Even after doing all that research, though, you’re not likely to find an e-vite onto a boat in your inbox.

“Step on toes. Aggravate the shit out of people, you know?” Chandler says. “Demonstrate that you have the drive for it, and show them that you’re going to be at the dock at 5:30 in the morning and ready to go. If no one hires you, go to the dock every day at 6:00 in the morning when they go out, and be there when they get back, if you can. Over time, somebody’s going to eventually pick you up because they see you’re dedicated. There’s a lot of people who go out and drink at night and don’t show up for the boat the next day. So, your opportunity will surely come.”

Hitting the docks and industry shows is a great way to network, which is key to breaking into the industry.

“Make as many connections as you can,” Chandler says. “And if you burn bridges, mend them as quick as you can.”

For most folks who want to get into guiding, there are no short cuts.

“It’s not about the sponsorships or getting free stuff,” Chandler says. “It’s about having a dedication for it. Work hard and build your name, and over time, those things will come.

And if you want it, you have to go for it.

“For the younger kids coming up,” Chandler says. “This isn’t the easiest path in life, but it’s the most rewarding. And one thing I can say is never give up — no matter what.”

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Christin Kruger: Bringing People Together with Fishing

When Christin Kruger (@ckrugerr on Instagram) was visiting Zimbabwe a couple months ago, she hooked into and boated a couple of 90-pound vundu — a catfish and the largest freshwater species in southern Africa — on Lake Kariba.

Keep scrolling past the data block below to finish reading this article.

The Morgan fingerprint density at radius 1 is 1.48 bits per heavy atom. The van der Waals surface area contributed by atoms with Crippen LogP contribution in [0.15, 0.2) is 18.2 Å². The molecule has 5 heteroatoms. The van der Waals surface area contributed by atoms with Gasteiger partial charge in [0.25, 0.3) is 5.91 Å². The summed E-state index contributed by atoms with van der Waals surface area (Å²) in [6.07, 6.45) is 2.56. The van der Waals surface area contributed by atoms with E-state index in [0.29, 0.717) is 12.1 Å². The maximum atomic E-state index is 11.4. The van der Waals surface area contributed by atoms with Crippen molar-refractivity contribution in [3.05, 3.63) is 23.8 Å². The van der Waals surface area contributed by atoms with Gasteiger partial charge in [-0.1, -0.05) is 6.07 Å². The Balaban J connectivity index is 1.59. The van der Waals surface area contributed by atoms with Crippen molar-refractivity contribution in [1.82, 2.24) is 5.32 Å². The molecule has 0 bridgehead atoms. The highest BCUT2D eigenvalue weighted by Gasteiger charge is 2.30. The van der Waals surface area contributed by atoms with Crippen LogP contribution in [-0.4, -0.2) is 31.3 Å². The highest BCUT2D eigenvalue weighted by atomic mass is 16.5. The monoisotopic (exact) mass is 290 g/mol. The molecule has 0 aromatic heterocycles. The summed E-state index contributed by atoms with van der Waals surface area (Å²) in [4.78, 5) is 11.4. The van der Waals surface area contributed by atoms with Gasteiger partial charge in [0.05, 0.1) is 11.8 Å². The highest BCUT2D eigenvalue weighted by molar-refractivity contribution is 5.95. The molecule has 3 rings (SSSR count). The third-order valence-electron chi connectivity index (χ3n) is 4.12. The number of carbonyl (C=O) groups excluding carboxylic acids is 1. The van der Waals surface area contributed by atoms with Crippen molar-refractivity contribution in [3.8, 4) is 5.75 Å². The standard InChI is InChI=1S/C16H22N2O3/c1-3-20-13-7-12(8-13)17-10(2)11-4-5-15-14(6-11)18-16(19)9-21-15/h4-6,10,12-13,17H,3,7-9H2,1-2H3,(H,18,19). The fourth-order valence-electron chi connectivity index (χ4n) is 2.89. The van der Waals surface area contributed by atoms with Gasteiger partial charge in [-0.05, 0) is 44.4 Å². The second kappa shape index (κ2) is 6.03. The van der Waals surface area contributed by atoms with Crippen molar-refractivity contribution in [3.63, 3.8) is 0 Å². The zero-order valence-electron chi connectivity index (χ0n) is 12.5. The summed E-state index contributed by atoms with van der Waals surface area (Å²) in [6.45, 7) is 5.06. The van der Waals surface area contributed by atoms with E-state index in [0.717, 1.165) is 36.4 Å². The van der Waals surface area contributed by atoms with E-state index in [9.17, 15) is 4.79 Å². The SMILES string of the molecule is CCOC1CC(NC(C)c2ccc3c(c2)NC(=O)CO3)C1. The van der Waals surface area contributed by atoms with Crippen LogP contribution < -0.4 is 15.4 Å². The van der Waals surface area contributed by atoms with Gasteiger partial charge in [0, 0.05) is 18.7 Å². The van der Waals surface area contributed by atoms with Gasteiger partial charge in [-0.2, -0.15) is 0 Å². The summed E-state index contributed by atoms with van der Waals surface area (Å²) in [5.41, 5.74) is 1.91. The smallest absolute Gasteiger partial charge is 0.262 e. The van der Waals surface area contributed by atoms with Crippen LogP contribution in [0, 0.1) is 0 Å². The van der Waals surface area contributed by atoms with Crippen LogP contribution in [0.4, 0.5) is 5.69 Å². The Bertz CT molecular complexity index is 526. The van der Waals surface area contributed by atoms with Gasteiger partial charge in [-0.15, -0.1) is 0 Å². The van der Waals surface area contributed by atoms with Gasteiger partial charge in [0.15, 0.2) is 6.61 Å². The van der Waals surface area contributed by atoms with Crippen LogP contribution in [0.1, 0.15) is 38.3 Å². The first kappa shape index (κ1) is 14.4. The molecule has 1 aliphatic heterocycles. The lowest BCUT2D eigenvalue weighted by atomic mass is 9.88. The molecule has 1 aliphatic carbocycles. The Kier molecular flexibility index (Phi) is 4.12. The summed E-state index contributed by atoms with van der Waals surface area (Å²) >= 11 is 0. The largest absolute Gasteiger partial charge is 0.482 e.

“I don’t want to brag or anything, but I’m pretty sure they were bigger than the one that Jeremy Wade caught when he was shooting River Monsters in Zimbabwe,” Christin says.

Growing up in both Africa and Alexandria, Virginia (where she was born) Christin always loved fishing and water.

“Sometimes, when I was little, I’d just stand and stare at mud puddles,” she says. “I’d try and see all the things that were living in it.”

But she wasn’t exactly hauling 90-pounders up from the depths.

“I never really had proper fishing gear as a kid,” Christin says. “My dad would just take me to a local pond with a cane pole and whatever bait we could find, and we’d catch bluegills or anything that was biting. I loved it!”

After moving to South Carolina for college, Christin settled in Charleston. She rediscovered fishing when she took some time off from college.

“I had some extra time, so I went fishing,” she says. “And I was like, why did I ever stop doing this?!”

Ever since, she’s become serious about fishing.

“I’m not super serious, though,” Christin says. “I mean, I try and get out as often as I can, but I don’t get really technical about my gear or going after a particular species.”